Principled Node


Principled Node.

The Principled BSDF that combines multiple layers into a single easy to use node. It is based on the Disney principled model also known as the “PBR” shader, making it compatible with other software such as Pixar’s Renderman® and Unreal Engine®. Image textures painted or baked from software like Substance Painter® may be directly linked to the corresponding parameters in this shader.

This “Uber” shader includes multiple layers to create a wide variety of materials. The base layer is a user controlled mix between diffuse, metal, subsurface scattering and transmission. On top of that there is a specular layer, sheen layer and clearcoat layer.


The emphasis on compatibility with other software means that it interprets certain input parameters differently from older Blender nodes.


Base Color
Diffuse or metal surface color.
Mix between diffuse and subsurface scattering.
Subsurface Radius
Average scattering distance for RGB channels.
Subsurface Color
Subsurface scattering base color.
Mix between dielectric (diffuse and specular with possible transparency) and metallic (fully specular with complex Fresnel).

Amount of dielectric specular reflection. Specifies facing (along normal) reflectivity in the most common 0 - 8% range.


To compute this value for a realistic material with a known index of refraction, you may use this special case of the Fresnel formula: \(specular = ((ior - 1)/(ior + 1))^2 / 0.08\)

For example:

  • water: ior = 1.33, specular = 0.25
  • glass: ior = 1.5, specular = 0.5
  • diamond: ior = 2.417, specular = 2.15

Since materials with reflectivity above 8% do exist, the field allows values above 1.

Specular Tint

Tints the facing specular reflection using the base color, while glancing reflection remains white.

Normal dielectrics have colorless reflection, so this parameter is not technically physically correct and is provided for faking the appearance of materials with complex surface structure.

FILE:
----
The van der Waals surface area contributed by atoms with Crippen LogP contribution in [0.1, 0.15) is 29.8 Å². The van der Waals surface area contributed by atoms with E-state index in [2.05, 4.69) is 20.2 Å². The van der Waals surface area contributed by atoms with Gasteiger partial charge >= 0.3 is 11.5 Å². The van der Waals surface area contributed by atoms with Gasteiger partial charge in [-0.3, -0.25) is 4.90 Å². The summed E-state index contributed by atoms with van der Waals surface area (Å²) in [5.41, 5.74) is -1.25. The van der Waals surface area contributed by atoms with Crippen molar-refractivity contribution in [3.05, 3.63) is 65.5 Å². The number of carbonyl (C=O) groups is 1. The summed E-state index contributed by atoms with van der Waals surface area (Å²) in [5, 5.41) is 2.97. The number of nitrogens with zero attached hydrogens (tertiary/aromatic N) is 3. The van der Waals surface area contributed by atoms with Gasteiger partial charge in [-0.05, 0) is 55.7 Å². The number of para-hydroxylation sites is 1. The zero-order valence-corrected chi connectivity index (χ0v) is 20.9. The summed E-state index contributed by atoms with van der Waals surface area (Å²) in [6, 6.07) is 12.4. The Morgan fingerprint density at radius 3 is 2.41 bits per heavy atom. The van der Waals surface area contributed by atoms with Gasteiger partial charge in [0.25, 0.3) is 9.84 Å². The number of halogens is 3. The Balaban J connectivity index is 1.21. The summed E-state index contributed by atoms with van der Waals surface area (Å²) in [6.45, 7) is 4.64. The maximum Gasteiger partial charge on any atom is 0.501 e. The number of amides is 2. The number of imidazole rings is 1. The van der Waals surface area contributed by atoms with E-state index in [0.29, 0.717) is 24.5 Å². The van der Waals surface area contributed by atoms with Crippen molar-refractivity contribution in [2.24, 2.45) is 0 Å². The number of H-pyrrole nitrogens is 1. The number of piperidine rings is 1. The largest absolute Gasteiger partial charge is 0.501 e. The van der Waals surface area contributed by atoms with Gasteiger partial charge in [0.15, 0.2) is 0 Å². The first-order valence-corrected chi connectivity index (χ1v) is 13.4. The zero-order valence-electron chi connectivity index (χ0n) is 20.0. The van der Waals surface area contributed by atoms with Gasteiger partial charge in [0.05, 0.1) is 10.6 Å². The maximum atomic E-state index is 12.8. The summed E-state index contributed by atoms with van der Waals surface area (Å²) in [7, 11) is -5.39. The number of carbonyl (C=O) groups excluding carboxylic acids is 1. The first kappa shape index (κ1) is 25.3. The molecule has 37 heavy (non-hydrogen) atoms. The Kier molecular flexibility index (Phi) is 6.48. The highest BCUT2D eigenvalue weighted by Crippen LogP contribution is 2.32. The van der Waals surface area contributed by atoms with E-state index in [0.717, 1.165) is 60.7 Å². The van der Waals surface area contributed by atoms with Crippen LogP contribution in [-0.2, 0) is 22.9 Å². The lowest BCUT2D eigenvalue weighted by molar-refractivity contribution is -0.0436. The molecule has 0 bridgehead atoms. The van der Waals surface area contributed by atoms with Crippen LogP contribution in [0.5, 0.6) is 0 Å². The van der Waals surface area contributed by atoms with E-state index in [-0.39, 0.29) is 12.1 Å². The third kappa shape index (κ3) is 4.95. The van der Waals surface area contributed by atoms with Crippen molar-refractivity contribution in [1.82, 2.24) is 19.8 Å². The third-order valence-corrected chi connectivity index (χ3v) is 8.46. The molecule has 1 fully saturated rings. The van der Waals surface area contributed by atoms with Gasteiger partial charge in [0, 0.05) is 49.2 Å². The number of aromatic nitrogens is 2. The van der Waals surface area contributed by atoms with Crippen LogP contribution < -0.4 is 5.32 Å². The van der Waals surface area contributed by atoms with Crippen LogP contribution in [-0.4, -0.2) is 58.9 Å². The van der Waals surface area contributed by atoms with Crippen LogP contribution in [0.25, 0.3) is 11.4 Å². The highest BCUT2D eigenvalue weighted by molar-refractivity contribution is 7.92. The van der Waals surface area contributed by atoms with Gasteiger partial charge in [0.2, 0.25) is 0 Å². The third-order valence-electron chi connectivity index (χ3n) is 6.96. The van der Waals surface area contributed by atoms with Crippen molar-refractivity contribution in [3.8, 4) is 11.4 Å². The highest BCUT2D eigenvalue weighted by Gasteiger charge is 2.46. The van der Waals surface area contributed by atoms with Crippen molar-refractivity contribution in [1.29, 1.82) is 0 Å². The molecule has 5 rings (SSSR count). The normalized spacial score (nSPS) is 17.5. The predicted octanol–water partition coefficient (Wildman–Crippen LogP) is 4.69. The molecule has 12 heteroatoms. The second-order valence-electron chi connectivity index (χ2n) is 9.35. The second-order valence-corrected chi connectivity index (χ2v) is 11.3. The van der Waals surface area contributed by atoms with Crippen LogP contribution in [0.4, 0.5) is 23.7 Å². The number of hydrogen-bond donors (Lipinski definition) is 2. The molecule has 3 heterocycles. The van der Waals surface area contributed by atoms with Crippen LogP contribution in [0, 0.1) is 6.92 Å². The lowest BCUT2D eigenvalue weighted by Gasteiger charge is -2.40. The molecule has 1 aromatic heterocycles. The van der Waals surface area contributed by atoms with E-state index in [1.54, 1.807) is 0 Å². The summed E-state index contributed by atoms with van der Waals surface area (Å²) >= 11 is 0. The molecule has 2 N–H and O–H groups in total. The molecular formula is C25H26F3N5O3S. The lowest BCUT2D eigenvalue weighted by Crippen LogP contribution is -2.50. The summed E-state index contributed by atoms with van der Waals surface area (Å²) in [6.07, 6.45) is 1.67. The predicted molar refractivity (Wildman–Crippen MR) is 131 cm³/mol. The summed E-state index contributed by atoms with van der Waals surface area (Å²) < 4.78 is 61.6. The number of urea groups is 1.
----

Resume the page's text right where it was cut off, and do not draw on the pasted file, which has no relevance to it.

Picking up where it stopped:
Specifies microfacet roughness of the surface for diffuse and specular reflection.


When converting from the older Glossy BSDF node, use the square root of the original value.

Amount of anisotropy for specular reflection.
Anisotropic Rotation

Rotates the direction of anisotropy, with 1.0 going full circle.


Compared to the Anisotropic BSDF node, the direction of highlight elongation is rotated by 90°. Add 0.25 to the value to correct.

Amount of soft velvet like reflection near edges, for simulating materials such as cloth.
Sheen Tint
Mix between white and using base color for sheen reflection.
Extra white specular layer on top of others. This is useful for materials like car paint and the like.
Clearcoat Roughness:
Roughness of clear coat specular.
Index of refraction for transmission.
Mix between fully opaque surface at zero and fully glass like transmission at one.
Transmission Roughness
With GGX distribution controls roughness used for transmitted light.
Controls the normals of the base layers.
Clearcoat Normal
Controls the normals of the Clearcoat layer.
Controls the tangent for the Anisotropic layer.



Microfacet distribution to use.

A method that is faster than Multiple-scattering GGX but is less physically accurate. Selecting it enables the Transmission Roughness input.
Multiple-scattering GGX
Takes multiple bounce (scattering) events between microfacets into account. This gives a more energy conserving results, which would otherwise be visible as excessive darkening.


Standard shader output.


Below are some examples of how all the Principled Node’s parameters interact with each other.